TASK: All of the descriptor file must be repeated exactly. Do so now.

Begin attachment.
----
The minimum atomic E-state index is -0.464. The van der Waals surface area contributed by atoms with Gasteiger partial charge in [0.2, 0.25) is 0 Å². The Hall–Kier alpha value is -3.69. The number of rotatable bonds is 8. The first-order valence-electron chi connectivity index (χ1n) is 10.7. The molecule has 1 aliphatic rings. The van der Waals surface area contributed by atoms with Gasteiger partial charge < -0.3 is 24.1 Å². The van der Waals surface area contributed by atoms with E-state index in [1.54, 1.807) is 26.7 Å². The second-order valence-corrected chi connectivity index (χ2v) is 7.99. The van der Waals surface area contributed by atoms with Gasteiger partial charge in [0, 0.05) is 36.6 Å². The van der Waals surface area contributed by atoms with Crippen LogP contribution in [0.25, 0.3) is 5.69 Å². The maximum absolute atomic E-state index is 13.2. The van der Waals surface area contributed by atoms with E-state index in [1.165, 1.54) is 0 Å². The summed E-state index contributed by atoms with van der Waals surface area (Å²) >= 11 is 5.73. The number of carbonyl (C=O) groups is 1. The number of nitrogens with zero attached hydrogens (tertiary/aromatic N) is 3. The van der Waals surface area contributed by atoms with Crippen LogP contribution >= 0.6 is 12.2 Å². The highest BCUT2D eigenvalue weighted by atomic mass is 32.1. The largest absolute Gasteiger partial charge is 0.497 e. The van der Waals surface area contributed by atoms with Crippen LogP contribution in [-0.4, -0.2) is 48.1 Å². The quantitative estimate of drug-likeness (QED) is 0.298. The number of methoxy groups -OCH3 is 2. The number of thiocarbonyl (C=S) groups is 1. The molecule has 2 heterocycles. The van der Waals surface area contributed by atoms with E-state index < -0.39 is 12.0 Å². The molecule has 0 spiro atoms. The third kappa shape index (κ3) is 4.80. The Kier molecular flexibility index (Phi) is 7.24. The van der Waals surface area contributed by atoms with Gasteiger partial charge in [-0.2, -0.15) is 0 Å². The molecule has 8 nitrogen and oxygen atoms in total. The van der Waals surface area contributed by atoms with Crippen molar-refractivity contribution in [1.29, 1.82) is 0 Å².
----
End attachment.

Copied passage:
The minimum atomic E-state index is -0.464. The van der Waals surface area contributed by atoms with Gasteiger partial charge in [0.2, 0.25) is 0 Å². The Hall–Kier alpha value is -3.69. The number of rotatable bonds is 8. The first-order valence-electron chi connectivity index (χ1n) is 10.7. The molecule has 1 aliphatic rings. The van der Waals surface area contributed by atoms with Gasteiger partial charge < -0.3 is 24.1 Å². The van der Waals surface area contributed by atoms with E-state index in [1.54, 1.807) is 26.7 Å². The second-order valence-corrected chi connectivity index (χ2v) is 7.99. The van der Waals surface area contributed by atoms with Gasteiger partial charge in [0, 0.05) is 36.6 Å². The van der Waals surface area contributed by atoms with Crippen LogP contribution in [0.25, 0.3) is 5.69 Å². The maximum absolute atomic E-state index is 13.2. The van der Waals surface area contributed by atoms with E-state index in [1.165, 1.54) is 0 Å². The summed E-state index contributed by atoms with van der Waals surface area (Å²) >= 11 is 5.73. The number of carbonyl (C=O) groups is 1. The number of nitrogens with zero attached hydrogens (tertiary/aromatic N) is 3. The van der Waals surface area contributed by atoms with Crippen LogP contribution >= 0.6 is 12.2 Å². The highest BCUT2D eigenvalue weighted by atomic mass is 32.1. The largest absolute Gasteiger partial charge is 0.497 e. The van der Waals surface area contributed by atoms with Crippen LogP contribution in [-0.4, -0.2) is 48.1 Å². The quantitative estimate of drug-likeness (QED) is 0.298. The number of methoxy groups -OCH3 is 2. The number of thiocarbonyl (C=S) groups is 1. The molecule has 2 heterocycles. The van der Waals surface area contributed by atoms with E-state index < -0.39 is 12.0 Å². The molecule has 0 spiro atoms. The third kappa shape index (κ3) is 4.80. The Kier molecular flexibility index (Phi) is 7.24. The van der Waals surface area contributed by atoms with Gasteiger partial charge in [-0.2, -0.15) is 0 Å². The molecule has 8 nitrogen and oxygen atoms in total. The van der Waals surface area contributed by atoms with Crippen molar-refractivity contribution in [1.29, 1.82) is 0 Å².